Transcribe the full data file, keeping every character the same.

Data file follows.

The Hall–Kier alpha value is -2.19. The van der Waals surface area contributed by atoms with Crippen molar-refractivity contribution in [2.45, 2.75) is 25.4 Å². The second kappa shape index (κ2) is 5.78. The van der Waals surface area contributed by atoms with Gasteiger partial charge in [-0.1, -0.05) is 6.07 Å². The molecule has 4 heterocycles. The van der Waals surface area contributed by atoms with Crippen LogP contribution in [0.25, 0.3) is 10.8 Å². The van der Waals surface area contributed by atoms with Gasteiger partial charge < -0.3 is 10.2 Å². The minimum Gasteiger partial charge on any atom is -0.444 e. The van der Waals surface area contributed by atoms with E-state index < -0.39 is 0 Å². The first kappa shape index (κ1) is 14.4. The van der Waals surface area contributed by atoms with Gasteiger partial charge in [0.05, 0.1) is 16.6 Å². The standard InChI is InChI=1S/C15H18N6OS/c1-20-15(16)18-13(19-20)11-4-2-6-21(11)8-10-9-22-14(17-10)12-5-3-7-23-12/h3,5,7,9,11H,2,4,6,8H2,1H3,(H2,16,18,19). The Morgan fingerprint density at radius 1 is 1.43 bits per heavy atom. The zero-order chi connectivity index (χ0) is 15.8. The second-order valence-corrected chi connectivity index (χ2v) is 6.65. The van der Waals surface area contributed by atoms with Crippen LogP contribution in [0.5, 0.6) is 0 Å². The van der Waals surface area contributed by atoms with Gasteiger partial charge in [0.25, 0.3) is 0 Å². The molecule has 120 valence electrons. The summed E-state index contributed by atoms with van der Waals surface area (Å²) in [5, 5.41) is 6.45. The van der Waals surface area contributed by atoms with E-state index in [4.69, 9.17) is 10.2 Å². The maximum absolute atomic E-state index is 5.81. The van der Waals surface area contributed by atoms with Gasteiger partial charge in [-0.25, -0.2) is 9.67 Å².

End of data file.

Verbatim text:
The Hall–Kier alpha value is -2.19. The van der Waals surface area contributed by atoms with Crippen molar-refractivity contribution in [2.45, 2.75) is 25.4 Å². The second kappa shape index (κ2) is 5.78. The van der Waals surface area contributed by atoms with Gasteiger partial charge in [-0.1, -0.05) is 6.07 Å². The molecule has 4 heterocycles. The van der Waals surface area contributed by atoms with Crippen LogP contribution in [0.25, 0.3) is 10.8 Å². The van der Waals surface area contributed by atoms with Gasteiger partial charge < -0.3 is 10.2 Å². The minimum Gasteiger partial charge on any atom is -0.444 e. The van der Waals surface area contributed by atoms with E-state index < -0.39 is 0 Å². The first kappa shape index (κ1) is 14.4. The van der Waals surface area contributed by atoms with Gasteiger partial charge in [0.05, 0.1) is 16.6 Å². The standard InChI is InChI=1S/C15H18N6OS/c1-20-15(16)18-13(19-20)11-4-2-6-21(11)8-10-9-22-14(17-10)12-5-3-7-23-12/h3,5,7,9,11H,2,4,6,8H2,1H3,(H2,16,18,19). The Morgan fingerprint density at radius 1 is 1.43 bits per heavy atom. The zero-order chi connectivity index (χ0) is 15.8. The second-order valence-corrected chi connectivity index (χ2v) is 6.65. The van der Waals surface area contributed by atoms with Crippen LogP contribution in [0.5, 0.6) is 0 Å². The van der Waals surface area contributed by atoms with Gasteiger partial charge in [0.25, 0.3) is 0 Å². The molecule has 120 valence electrons. The summed E-state index contributed by atoms with van der Waals surface area (Å²) in [5, 5.41) is 6.45. The van der Waals surface area contributed by atoms with E-state index in [4.69, 9.17) is 10.2 Å². The maximum absolute atomic E-state index is 5.81. The van der Waals surface area contributed by atoms with Gasteiger partial charge in [-0.25, -0.2) is 9.67 Å².